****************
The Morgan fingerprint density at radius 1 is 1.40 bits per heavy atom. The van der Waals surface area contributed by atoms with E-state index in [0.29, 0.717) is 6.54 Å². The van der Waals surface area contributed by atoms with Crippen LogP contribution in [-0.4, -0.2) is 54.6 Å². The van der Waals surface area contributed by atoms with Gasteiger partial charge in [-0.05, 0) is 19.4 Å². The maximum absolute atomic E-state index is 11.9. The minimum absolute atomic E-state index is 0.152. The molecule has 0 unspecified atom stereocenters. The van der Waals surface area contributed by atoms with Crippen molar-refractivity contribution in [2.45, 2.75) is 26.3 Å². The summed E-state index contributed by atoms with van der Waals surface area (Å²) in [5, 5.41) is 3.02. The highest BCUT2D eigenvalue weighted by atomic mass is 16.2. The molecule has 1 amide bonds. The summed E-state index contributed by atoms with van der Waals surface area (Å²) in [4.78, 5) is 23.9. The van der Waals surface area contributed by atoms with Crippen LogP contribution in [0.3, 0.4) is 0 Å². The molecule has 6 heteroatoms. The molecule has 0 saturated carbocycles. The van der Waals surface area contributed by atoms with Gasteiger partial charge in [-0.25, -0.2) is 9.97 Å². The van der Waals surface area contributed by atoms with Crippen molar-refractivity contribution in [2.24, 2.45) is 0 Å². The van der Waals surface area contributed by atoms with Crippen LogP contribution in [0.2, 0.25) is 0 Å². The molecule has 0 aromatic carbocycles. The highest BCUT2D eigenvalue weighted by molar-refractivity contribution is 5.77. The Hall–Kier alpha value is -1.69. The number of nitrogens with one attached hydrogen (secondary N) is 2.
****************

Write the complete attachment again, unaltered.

The Morgan fingerprint density at radius 1 is 1.40 bits per heavy atom. The van der Waals surface area contributed by atoms with E-state index in [0.29, 0.717) is 6.54 Å². The van der Waals surface area contributed by atoms with Crippen LogP contribution in [-0.4, -0.2) is 54.6 Å². The van der Waals surface area contributed by atoms with Gasteiger partial charge in [-0.05, 0) is 19.4 Å². The maximum absolute atomic E-state index is 11.9. The minimum absolute atomic E-state index is 0.152. The molecule has 0 unspecified atom stereocenters. The van der Waals surface area contributed by atoms with Crippen molar-refractivity contribution in [2.45, 2.75) is 26.3 Å². The summed E-state index contributed by atoms with van der Waals surface area (Å²) in [5, 5.41) is 3.02. The highest BCUT2D eigenvalue weighted by atomic mass is 16.2. The molecule has 1 amide bonds. The summed E-state index contributed by atoms with van der Waals surface area (Å²) in [4.78, 5) is 23.9. The van der Waals surface area contributed by atoms with Crippen LogP contribution in [0.3, 0.4) is 0 Å². The molecule has 6 heteroatoms. The molecule has 0 saturated carbocycles. The van der Waals surface area contributed by atoms with Gasteiger partial charge in [-0.25, -0.2) is 9.97 Å². The van der Waals surface area contributed by atoms with Crippen molar-refractivity contribution in [2.24, 2.45) is 0 Å². The van der Waals surface area contributed by atoms with Crippen LogP contribution in [0.2, 0.25) is 0 Å². The molecule has 0 aromatic carbocycles. The highest BCUT2D eigenvalue weighted by molar-refractivity contribution is 5.77. The Hall–Kier alpha value is -1.69. The number of nitrogens with one attached hydrogen (secondary N) is 2.